By Steve Harman

In one of their recent videos, a campaigner from 'Our Future, Our Choice' walks around Hull asking Leave voters if they want a say on the final Brexit deal. Naturally they all say yes. The questioner doesn’t go on to explore questions such as when and how the vote would take place, what should be on the ballot paper, and whether abandoning Brexit altogether should be an option.  It may not have taken long to see that the Remain activist and his new friends don't share quite as much common ground as he suggests.

Such woolliness is characteristic of the current campaign for a 'People's Vote' (we're no longer allowed to call it a second referendum). In its simplistic populism and disregard for what is practically possible it borrows heavily from the strategy that worked for Leave in 2016.

I started receiving emails from Open Britain when it emerged from the ashes of 'Britain Stronger in Europe' in August 2016.  I liked the graciousness in defeat, the acknowledgement of the need for reconciliation and the recognition that there was still plenty to play for within the context of Brexit.  A calm, rational case was being made for the closest possible relationship with the EU.

Over the past few months, all that has vanished, replaced by demands for a second vote (or a "first vote on the facts").  Partly this is because moderate voices in the Remain movement have been overruled by 'fundamentalist' groups like Best for Britain, but it's also because a vague, catch-all call for the people "to have a place at the table" was necessary to unite a rag-tag coalition of anti-Brexit groups.    

However, a second referendum is neither realistic nor desirable.  As David Allen Green has pointed out, we've probably run out of time for a legal route to prevent or delay Brexit.  There is also insufficient political or public support. While Labour's position on many aspects of Brexit is up for grabs, Corbyn has consistently ruled out the possibility of a second vote.  And stories suggesting the public wants a final say generally don't expand on the kind of final say they want. In fact, the form of ballot that has the greatest support is a choice between a negotiated deal and departure without one – very much not the option the People's Vote campaign is calling for.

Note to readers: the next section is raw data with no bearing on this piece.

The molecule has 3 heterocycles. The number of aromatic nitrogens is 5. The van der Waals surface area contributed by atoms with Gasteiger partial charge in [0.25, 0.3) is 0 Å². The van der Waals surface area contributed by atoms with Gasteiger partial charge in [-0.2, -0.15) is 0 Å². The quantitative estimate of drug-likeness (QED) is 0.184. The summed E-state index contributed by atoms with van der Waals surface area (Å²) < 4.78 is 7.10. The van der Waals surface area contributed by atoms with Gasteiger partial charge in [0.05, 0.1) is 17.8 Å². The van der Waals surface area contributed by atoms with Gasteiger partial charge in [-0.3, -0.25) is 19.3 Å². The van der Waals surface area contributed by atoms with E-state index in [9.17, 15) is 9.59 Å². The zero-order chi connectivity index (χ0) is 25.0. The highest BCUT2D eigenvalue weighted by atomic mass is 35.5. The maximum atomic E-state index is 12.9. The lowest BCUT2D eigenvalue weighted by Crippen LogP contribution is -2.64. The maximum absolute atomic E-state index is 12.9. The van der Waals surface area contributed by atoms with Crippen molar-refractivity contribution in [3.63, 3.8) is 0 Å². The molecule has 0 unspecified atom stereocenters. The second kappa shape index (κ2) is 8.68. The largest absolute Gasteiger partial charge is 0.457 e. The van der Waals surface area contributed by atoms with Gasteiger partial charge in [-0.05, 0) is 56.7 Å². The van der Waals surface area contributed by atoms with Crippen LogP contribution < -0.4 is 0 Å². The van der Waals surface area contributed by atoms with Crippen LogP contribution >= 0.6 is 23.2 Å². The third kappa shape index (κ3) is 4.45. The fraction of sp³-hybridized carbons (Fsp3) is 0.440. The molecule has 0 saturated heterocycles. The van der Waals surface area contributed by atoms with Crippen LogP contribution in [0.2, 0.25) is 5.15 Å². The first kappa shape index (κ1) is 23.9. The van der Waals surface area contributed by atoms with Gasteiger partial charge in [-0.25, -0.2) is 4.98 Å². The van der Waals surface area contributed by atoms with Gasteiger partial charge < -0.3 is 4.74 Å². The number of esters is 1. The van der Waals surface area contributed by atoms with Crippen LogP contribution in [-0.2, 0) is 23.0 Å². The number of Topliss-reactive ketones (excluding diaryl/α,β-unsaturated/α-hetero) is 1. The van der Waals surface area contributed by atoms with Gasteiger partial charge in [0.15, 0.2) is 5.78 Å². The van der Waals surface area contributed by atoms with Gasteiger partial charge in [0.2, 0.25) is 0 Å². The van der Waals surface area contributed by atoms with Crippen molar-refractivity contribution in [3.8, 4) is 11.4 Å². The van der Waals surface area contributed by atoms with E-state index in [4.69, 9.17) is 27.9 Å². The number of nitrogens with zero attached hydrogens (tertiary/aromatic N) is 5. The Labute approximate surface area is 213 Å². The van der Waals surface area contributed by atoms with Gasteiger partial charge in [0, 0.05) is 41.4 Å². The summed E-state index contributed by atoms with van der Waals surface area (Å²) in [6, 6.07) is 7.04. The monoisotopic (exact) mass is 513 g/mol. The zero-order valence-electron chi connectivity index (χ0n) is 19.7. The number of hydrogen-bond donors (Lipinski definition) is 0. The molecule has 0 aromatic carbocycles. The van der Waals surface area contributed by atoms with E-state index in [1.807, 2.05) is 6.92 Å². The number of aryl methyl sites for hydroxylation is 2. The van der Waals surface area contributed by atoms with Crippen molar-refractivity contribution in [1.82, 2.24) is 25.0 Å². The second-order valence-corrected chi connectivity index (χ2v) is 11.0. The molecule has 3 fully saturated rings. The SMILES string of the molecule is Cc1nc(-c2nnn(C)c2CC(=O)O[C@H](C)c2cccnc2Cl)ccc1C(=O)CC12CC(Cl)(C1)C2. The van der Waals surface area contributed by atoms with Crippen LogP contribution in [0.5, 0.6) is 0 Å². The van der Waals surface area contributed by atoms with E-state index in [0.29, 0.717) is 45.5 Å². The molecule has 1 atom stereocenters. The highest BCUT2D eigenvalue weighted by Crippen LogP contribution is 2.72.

In any case, it's an oddly complacent assumption that we'd win a second time round.  The idea that democracy began and ended on June 23rd 2016 has become entrenched in the public consciousness and our opponents would deploy the powerful argument that we were undermining the will of the people.  Defeat a second time round could result in the most disastrous version of Brexit possible.

Perhaps the People's Vote campaign know all this but believe demanding something unrealistic will shift the Overton window and make a middle way more likely.  But this uses up crucial bandwidth. It means the arguments for a soft Brexit are not being put to the public as loudly as they should. 

The House of Lords is making remarkable progress on customs union membership and a powerful case is being made for an association agreement that allows us to retain single market membership and freedom of movement. Open Britain and others should return to selling such options rather than wasting their energy and resources on something that isn't going to happen.  The public are never going to accept the 2016 vote being reversed, but they could certainly be persuaded of the case for a 'smart Brexit'.

Two years ago, we were the sensible guys, the ones in touch with reality.  The fact that we lost doesn't mean that the country will no longer respond to reasonable arguments. Copying the Leave playbook is beneath us.

Steve Harman is a PR professional who campaigned for Remain.  He tweets at @steveharman57.

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